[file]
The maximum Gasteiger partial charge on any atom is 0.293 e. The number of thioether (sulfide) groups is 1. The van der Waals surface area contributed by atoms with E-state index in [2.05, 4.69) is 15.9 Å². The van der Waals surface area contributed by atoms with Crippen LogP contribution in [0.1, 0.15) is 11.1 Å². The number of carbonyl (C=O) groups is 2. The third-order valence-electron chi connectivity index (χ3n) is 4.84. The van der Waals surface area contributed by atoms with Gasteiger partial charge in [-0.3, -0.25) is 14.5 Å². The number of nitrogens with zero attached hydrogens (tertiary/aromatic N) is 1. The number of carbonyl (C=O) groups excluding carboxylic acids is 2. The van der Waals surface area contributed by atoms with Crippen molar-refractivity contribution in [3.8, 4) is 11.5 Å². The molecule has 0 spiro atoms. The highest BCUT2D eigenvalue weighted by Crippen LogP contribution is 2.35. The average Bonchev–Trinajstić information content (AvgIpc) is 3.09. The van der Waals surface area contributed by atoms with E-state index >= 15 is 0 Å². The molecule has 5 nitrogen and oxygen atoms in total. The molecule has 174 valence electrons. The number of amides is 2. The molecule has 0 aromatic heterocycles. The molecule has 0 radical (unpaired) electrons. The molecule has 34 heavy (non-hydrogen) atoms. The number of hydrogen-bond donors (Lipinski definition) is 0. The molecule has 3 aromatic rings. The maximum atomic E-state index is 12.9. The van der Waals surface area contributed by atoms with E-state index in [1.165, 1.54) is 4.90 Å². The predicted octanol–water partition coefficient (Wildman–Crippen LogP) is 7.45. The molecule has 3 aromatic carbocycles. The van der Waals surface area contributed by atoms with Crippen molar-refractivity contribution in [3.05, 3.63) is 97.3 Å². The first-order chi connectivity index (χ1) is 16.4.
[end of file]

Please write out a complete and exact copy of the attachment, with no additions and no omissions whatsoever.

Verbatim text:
The maximum Gasteiger partial charge on any atom is 0.293 e. The number of thioether (sulfide) groups is 1. The van der Waals surface area contributed by atoms with E-state index in [2.05, 4.69) is 15.9 Å². The van der Waals surface area contributed by atoms with Crippen LogP contribution in [0.1, 0.15) is 11.1 Å². The number of carbonyl (C=O) groups is 2. The third-order valence-electron chi connectivity index (χ3n) is 4.84. The van der Waals surface area contributed by atoms with Gasteiger partial charge in [-0.3, -0.25) is 14.5 Å². The number of nitrogens with zero attached hydrogens (tertiary/aromatic N) is 1. The number of carbonyl (C=O) groups excluding carboxylic acids is 2. The van der Waals surface area contributed by atoms with Crippen molar-refractivity contribution in [3.8, 4) is 11.5 Å². The molecule has 0 spiro atoms. The highest BCUT2D eigenvalue weighted by Crippen LogP contribution is 2.35. The average Bonchev–Trinajstić information content (AvgIpc) is 3.09. The van der Waals surface area contributed by atoms with E-state index >= 15 is 0 Å². The molecule has 5 nitrogen and oxygen atoms in total. The molecule has 174 valence electrons. The number of amides is 2. The molecule has 0 aromatic heterocycles. The molecule has 0 radical (unpaired) electrons. The molecule has 34 heavy (non-hydrogen) atoms. The number of hydrogen-bond donors (Lipinski definition) is 0. The molecule has 3 aromatic rings. The maximum atomic E-state index is 12.9. The van der Waals surface area contributed by atoms with E-state index in [1.165, 1.54) is 4.90 Å². The predicted octanol–water partition coefficient (Wildman–Crippen LogP) is 7.45. The molecule has 3 aromatic carbocycles. The van der Waals surface area contributed by atoms with Crippen molar-refractivity contribution in [3.05, 3.63) is 97.3 Å². The first-order chi connectivity index (χ1) is 16.4.